- Adam Rittenberg, ESPN Staff Writer
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Summer's almost here, but we're still looking forward to the fall. With that in mind, we're looking at the most indispensable players on each Big Ten team.
By indispensable, we don't necessarily mean best. We mean the players who would be hardest to replace between now and the start of the season if they got hurt/suspended/eaten by a bear, etc. That could be because of their value to the team or because of a lack of depth at their position.
We'll pick two players from each team, usually offense and defense, but not always. The Indiana Hoosiers are up next.
Shane Wynn, WR, Sr.
It's odd to label wide receiver as a concern for Indiana, as the program typically churns out productive pass-catchers. But after losing NFL draft picks at both wide receiver (Cody Latimer, second round) and tight end (Ted Bolser, seventh round), not to mention veteran wideout Kofi Hughes, the Hoosiers are suddenly thin on the perimeter. Wynn has by far the most experience in the group after starting every game in each of the past two seasons. He has 133 career receptions for 1,490 yards and 17 touchdowns, including a team-high 11 last season. Wynn also is a major special-teams contributor with 1,610 career kick return yards, third on Indiana's all-time list. Losing Wynn would hurt Indiana in two of the three phases.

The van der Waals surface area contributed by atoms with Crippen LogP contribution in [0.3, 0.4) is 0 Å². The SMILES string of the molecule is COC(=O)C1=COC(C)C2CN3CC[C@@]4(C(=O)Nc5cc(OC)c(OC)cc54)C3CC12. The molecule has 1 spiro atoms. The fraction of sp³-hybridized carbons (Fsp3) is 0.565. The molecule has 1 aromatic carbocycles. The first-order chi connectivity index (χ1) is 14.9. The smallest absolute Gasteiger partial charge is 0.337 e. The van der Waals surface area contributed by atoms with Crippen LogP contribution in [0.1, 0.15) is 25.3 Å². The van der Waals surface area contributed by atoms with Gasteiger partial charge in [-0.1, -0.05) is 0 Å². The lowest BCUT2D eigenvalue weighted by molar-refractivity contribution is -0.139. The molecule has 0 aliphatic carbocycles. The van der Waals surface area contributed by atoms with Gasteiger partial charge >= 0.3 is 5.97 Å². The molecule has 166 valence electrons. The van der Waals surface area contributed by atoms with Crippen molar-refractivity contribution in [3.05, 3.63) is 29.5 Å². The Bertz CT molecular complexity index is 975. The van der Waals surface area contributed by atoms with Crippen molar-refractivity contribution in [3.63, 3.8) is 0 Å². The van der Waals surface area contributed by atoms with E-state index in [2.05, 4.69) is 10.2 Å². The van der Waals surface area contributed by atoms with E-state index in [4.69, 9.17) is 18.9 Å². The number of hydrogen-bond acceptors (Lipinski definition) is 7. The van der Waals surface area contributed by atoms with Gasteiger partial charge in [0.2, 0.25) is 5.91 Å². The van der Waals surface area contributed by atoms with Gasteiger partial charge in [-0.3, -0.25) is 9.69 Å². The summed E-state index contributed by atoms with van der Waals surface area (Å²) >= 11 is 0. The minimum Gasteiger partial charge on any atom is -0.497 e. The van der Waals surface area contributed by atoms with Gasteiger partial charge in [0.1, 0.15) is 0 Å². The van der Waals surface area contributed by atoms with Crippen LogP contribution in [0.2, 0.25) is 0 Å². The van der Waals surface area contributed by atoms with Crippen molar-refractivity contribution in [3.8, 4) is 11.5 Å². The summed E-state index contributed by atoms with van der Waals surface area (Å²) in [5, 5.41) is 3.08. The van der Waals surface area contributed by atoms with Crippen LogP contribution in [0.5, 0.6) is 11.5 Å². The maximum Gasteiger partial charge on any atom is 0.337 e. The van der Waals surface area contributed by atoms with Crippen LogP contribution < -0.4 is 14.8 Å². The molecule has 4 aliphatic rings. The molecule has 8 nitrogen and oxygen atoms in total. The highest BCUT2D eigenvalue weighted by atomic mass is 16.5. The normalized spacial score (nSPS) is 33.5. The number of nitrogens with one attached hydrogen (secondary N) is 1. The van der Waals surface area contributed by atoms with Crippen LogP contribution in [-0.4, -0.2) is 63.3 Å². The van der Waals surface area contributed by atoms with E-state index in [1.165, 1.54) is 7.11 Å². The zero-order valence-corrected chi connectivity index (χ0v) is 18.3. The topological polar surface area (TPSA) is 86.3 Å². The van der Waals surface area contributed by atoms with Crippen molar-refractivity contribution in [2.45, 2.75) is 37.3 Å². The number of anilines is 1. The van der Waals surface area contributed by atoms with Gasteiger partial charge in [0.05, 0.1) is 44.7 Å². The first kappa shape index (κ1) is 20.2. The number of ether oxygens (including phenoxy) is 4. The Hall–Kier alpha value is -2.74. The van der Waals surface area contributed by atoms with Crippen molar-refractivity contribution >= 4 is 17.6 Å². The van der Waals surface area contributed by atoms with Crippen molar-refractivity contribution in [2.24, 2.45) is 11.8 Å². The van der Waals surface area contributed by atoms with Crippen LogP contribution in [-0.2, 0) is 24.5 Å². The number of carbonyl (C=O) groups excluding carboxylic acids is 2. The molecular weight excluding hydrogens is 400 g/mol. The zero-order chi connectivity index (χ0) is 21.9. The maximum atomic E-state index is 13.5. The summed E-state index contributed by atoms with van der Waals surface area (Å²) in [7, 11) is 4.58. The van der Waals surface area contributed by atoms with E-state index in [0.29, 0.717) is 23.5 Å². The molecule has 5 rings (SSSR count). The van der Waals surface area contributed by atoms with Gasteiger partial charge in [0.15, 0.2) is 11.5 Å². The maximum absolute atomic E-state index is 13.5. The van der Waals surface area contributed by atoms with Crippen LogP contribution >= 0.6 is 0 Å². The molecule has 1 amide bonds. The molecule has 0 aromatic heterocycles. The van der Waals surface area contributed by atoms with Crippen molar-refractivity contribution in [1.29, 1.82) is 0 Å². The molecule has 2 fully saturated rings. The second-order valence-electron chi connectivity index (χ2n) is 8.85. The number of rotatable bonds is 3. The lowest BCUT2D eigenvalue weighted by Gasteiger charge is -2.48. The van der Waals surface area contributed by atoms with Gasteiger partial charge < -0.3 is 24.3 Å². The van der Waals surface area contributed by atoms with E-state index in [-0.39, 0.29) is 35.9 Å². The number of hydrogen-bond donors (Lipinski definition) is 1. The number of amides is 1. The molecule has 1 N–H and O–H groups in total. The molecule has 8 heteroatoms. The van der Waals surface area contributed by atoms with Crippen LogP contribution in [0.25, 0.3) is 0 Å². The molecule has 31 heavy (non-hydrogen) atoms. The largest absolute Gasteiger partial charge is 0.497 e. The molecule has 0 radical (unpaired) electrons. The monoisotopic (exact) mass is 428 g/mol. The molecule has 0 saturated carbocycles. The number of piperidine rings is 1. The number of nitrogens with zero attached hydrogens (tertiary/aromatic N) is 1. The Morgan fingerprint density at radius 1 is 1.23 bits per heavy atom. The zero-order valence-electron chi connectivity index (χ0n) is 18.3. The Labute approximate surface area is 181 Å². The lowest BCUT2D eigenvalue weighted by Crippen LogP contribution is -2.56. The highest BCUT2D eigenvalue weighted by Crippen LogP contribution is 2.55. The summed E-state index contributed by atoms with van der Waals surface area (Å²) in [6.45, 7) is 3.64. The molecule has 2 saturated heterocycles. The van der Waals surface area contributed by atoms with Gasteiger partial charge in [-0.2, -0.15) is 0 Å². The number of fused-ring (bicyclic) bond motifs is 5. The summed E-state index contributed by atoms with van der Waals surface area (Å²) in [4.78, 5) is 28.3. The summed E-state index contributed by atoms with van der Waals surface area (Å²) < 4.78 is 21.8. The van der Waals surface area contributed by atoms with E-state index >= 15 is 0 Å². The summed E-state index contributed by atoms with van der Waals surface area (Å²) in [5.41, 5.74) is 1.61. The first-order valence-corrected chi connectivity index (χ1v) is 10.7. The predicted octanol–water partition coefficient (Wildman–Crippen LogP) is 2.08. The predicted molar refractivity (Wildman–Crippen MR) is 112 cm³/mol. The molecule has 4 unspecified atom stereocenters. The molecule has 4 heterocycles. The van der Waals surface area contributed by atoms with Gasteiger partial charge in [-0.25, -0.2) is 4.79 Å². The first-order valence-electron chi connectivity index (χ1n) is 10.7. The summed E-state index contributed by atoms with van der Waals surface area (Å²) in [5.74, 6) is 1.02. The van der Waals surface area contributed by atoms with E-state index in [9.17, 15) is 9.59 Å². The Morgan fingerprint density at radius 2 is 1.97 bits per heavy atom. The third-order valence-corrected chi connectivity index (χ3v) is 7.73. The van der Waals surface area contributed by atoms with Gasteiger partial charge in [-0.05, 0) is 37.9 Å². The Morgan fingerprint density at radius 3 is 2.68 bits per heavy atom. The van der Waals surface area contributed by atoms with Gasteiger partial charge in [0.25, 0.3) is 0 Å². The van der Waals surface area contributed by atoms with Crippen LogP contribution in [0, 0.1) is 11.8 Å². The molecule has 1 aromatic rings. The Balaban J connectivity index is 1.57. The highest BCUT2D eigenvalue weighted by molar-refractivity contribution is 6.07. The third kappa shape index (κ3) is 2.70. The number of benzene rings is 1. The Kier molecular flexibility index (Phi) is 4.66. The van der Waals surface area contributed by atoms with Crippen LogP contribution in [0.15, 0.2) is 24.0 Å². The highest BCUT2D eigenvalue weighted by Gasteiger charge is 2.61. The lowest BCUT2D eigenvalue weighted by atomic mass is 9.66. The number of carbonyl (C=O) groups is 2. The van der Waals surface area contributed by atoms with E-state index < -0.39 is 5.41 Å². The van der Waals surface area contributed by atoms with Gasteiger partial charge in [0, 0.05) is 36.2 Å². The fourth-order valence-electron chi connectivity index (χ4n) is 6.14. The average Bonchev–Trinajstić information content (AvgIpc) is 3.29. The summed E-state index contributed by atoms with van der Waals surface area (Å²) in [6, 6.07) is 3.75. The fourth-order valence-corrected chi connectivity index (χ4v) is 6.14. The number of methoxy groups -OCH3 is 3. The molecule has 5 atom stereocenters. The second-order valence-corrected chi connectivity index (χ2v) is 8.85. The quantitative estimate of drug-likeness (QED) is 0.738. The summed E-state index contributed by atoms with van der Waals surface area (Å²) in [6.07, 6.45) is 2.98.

Tevin Coleman, RB, Jr.
Although Indiana's defense should be better this season, no individual player can be labeled indispensable at this point. Coleman, meanwhile, would be a significant loss, especially with the Hoosiers' question marks at wide receiver and tight end. The 6-foot-1, 210-pound running back will be among the Big Ten's most explosive players in 2014 after averaging 7.3 yards per carry and 141.7 all-purpose yards per game last season. He became the first Indiana player since 2001 to average more than 100 rush yards, and he tied for second nationally with five plays of 50 yards or longer and tied for fourth with nine plays of 30 yards or longer. Stephen Houston's departure creates uncertainty behind Coleman, who should be IU's top offensive weapon in 2014.